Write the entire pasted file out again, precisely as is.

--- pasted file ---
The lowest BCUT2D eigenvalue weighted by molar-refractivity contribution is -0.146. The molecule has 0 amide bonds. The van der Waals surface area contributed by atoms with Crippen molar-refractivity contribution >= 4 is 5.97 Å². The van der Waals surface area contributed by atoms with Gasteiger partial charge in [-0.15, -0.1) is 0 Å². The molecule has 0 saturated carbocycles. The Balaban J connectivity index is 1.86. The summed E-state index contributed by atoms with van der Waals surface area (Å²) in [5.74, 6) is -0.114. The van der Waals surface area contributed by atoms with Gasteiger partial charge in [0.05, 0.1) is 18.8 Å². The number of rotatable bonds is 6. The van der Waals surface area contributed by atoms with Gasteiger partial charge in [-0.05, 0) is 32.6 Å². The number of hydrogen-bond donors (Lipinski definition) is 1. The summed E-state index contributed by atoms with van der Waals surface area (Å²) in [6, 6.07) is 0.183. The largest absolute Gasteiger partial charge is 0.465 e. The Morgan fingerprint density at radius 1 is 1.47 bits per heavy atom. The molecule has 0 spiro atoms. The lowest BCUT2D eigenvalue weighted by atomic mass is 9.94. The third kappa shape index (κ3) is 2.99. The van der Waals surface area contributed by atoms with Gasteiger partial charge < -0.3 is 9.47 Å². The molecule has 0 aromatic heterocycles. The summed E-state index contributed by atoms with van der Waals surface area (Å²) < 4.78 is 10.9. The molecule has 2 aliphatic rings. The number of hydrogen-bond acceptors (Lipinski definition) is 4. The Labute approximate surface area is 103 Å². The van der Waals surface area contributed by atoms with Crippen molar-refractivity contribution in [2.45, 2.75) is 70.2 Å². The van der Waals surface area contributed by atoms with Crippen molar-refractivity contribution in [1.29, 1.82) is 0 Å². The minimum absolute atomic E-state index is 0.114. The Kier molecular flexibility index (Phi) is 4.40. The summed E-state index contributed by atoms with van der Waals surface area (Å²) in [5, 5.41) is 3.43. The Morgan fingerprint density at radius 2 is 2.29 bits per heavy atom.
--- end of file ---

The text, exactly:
The lowest BCUT2D eigenvalue weighted by molar-refractivity contribution is -0.146. The molecule has 0 amide bonds. The van der Waals surface area contributed by atoms with Crippen molar-refractivity contribution >= 4 is 5.97 Å². The van der Waals surface area contributed by atoms with Gasteiger partial charge in [-0.15, -0.1) is 0 Å². The molecule has 0 saturated carbocycles. The Balaban J connectivity index is 1.86. The summed E-state index contributed by atoms with van der Waals surface area (Å²) in [5.74, 6) is -0.114. The van der Waals surface area contributed by atoms with Gasteiger partial charge in [0.05, 0.1) is 18.8 Å². The number of rotatable bonds is 6. The van der Waals surface area contributed by atoms with Gasteiger partial charge in [-0.05, 0) is 32.6 Å². The number of hydrogen-bond donors (Lipinski definition) is 1. The summed E-state index contributed by atoms with van der Waals surface area (Å²) in [6, 6.07) is 0.183. The largest absolute Gasteiger partial charge is 0.465 e. The Morgan fingerprint density at radius 1 is 1.47 bits per heavy atom. The molecule has 0 spiro atoms. The lowest BCUT2D eigenvalue weighted by atomic mass is 9.94. The third kappa shape index (κ3) is 2.99. The van der Waals surface area contributed by atoms with Gasteiger partial charge < -0.3 is 9.47 Å². The molecule has 0 aromatic heterocycles. The summed E-state index contributed by atoms with van der Waals surface area (Å²) < 4.78 is 10.9. The molecule has 2 aliphatic rings. The number of hydrogen-bond acceptors (Lipinski definition) is 4. The Labute approximate surface area is 103 Å². The van der Waals surface area contributed by atoms with Crippen molar-refractivity contribution in [2.45, 2.75) is 70.2 Å². The van der Waals surface area contributed by atoms with Crippen molar-refractivity contribution in [1.29, 1.82) is 0 Å². The minimum absolute atomic E-state index is 0.114. The Kier molecular flexibility index (Phi) is 4.40. The summed E-state index contributed by atoms with van der Waals surface area (Å²) in [5, 5.41) is 3.43. The Morgan fingerprint density at radius 2 is 2.29 bits per heavy atom.